Within the scope of hunting prey, predators are doing this not because they like it: they do it as a means of survival. If there were a species which expended almost as much energy obtaining their food as they earned eating it, they would not survive long. With that in mind, it is easy to see why predators typically go for ambush tactics, only engaging in high-intensity chases/ hunts when absolutely necessary.

As such, the lack of "aggression" as you see it in today's predators may not be completely due to a fear of injury, but also to minimize effort. Going all out and smashing your prey to a pulp may sound attractive if you do not risk injury, but you will probably expend a lot of energy doing so - where's the benefit?

If your Velociroopter (you're welcome) became such an advanced killing machine that it were able to kill its prey very efficiently, it is plausible to suggest that it goes on killing for sport/ fun. In this case, perhaps it would display hyper-aggressive behavior on such sport kills.

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    $\begingroup$ +even more for Velociroopter! Beats the tar out of Tyranosauroo Rex... ;D $\endgroup$ – akaioi Nov 21 '17 at 15:48
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    $\begingroup$ If Velociroopter becomes such an advanced killing machine, they are probably going to be killing each other a lot, because they will have to become either cannibalistic or extremely territorial. Or both. Or die out by multiplying too much so there's no food for them. $\endgroup$ – Headcrab Nov 22 '17 at 7:15
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    $\begingroup$ I like the Velociroopter, but also vote for the Kangaraptor... $\endgroup$ – Thern Nov 22 '17 at 10:48
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Does it make sense to posit that this (um) "Velocikangaroo" would be more insanely aggressive than your typical mammalian predator, because its attack doesn't risk its head?

I'd say that it depends. If the prey animal defends itself and bites off or maims your Velocikangaroo's tail (or one of its limbs) then the Velocikangaroo will be unable to hunt and die of starvation. In other words, its main hunting weapon is just as essential for survival as its head.

Another animal which attacks with its tail:

enter image description here

It does not do spinning attacks... the tail strikes to the front where the scorpion can see. While its dinner is busy parring its pincers, its tail strikes from above. The pincers are also armored and tough.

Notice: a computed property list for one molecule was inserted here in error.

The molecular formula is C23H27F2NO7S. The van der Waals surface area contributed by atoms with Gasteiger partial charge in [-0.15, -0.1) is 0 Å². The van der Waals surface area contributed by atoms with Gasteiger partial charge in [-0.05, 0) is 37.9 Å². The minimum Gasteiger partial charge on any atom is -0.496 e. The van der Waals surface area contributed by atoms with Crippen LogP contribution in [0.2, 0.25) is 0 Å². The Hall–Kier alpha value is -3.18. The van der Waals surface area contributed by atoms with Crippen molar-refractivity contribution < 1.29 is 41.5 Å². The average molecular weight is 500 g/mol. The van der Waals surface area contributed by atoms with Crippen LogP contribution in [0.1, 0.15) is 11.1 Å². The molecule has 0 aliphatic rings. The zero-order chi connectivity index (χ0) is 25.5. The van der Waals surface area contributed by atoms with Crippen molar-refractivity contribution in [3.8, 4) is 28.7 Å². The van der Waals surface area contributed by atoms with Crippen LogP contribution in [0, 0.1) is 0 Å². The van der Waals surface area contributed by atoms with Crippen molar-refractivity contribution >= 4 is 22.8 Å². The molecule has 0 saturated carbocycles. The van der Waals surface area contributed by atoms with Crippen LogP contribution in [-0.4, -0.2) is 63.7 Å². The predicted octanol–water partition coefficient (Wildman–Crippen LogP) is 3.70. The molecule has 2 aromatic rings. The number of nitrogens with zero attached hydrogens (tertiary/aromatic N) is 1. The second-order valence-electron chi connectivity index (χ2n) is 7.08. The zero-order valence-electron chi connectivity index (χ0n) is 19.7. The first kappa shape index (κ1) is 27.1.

I think you would need an animal which can deploy a reusable ranged weapon.

This spider doesn't wait for you to fall into its web. It throws the web at you instead!

The velvet worm shoots glue.

The spitting cobra shoots venom (and it aims for the eyes!)

The Komodo Dragon has armor and a venomous bite (it's pretty vicious)...

You could also have a slightly less peaceful kind of deer which impales you on its horns and then eats you...

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enter image description here

Eagles are not especially aggressive.

Also, cats and back-leg kicks: https://www.youtube.com/watch?v=uBBwdtr14rM

Cats are not especially aggressive.

The way to make a predator aggressive is to make it perceive a threat to its territory/mate/offspring/food supply. Boars, mother bears, alligators around its nest, ... hornets!

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Animals that can use tail attacks normally do so as a defensive move against an attacker, they also do this while standing side-on so they can also see the attacker's position.

I think crocodiles can use tail attacks but again I think this is a defensive rather than offensive attack pattern for them, but am happy to be corrected on this point if anyone has more experience of crocodiles there aren't a lot of them wandering around my part of the UK. :)

As mentioned by others, a spinning tail attack would require the attacker to lose sight of the prey and have to predict where the prey is going to be for the tail to strike in the intended place.